Peninsula Township takes the preservation of its farmland seriously. In 1994, township voters approved a millage that would raise millions to buy the development rights on agricultural land. Alongside other programs, it now protects a full third of the peninsula and half of the agricultural zone from development. Voters renewed it just this summer.
“The green areas are properties that have permanent conservation easements,” said Isaiah Wunsch, pointing to a map on the peninsula leaning against the wall of his township office. Swaths of green covered much of the center. “Light green are all farms that are not able to be developed into residential, so you can see that we have pretty bold ambitions.”
‘You need to develop’
After the Township Board voted down the settlement proposal, it started a Citizens’ Agricultural Advisory Committee to work on zoning changes. It held three seats for wineries. The wineries did not participate.
The result of the committee’s work is a propose zoning ordinance that would dramatically increase the minimum acreage required to have a winery with a tasting room, push wine processing indoors in a way that wineries say doesn’t match the realities of production, reduce but not Eliminate the requirement that any wine served come mostly from Old Mission Peninsula grapes and get rid of a zoning classification – winery chateau – that allowed wineries to have guest rooms and host a broader range of events.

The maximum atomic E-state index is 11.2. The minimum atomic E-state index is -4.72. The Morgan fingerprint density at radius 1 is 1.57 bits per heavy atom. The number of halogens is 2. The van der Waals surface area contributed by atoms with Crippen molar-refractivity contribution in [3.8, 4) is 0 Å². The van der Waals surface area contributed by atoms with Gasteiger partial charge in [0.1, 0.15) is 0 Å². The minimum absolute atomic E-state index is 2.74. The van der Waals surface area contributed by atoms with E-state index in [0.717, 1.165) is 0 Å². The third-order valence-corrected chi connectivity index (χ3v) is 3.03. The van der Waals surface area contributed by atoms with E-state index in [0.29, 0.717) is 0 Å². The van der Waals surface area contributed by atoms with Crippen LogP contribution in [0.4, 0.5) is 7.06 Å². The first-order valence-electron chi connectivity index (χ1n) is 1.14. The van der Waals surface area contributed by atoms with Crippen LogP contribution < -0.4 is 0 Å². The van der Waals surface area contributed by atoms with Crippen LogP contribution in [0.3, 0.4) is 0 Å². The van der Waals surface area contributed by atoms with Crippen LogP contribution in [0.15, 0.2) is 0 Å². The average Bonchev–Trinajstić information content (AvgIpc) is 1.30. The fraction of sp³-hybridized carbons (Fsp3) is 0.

The goal, according to a memo from the township’s Director of Planning Jenn Cram, is to make the zoning legally defensible and “equitable and even-handed for all agricultural operators.”
For Marty Lagina, the message is clear: “You need to develop before they take away everything.”
Lagina is the star of the reality TV series “The Curse of Oak Island,” which chronicles the work of treasure hunters on an island off Nova Scotia.
He’s also the founder of Mari Vineyards. He says he and his family have accumulated enough land on the peninsula for four wineries and spent millions preparing them.
Then, in July, the township essentially passed a moratorium on new wineries. Then it changed the rules.
“And so people like us that had been relying on the underlying law for 20-some years had our rights taken away in one day,” he said.
The consequence, he said, will be “exactly what they don’t want.”
“You look at the land and say, ‘Well, I guess I don’t have the ability to do what I wanted to do anymore.’ So what do you do? Sell it, and most likely, it will get developed into houses.”
The wineries, the township and Protect the Peninsula will meet again in federal court next week and likely learn something about how much Maloney’s earlier ruling in the wineries favor is back in play.
Isaiah Wunsch said he still believes there’s room for compromise, but “I don’t know that there’s room for compromise in the adversarial context of the federal lawsuit.”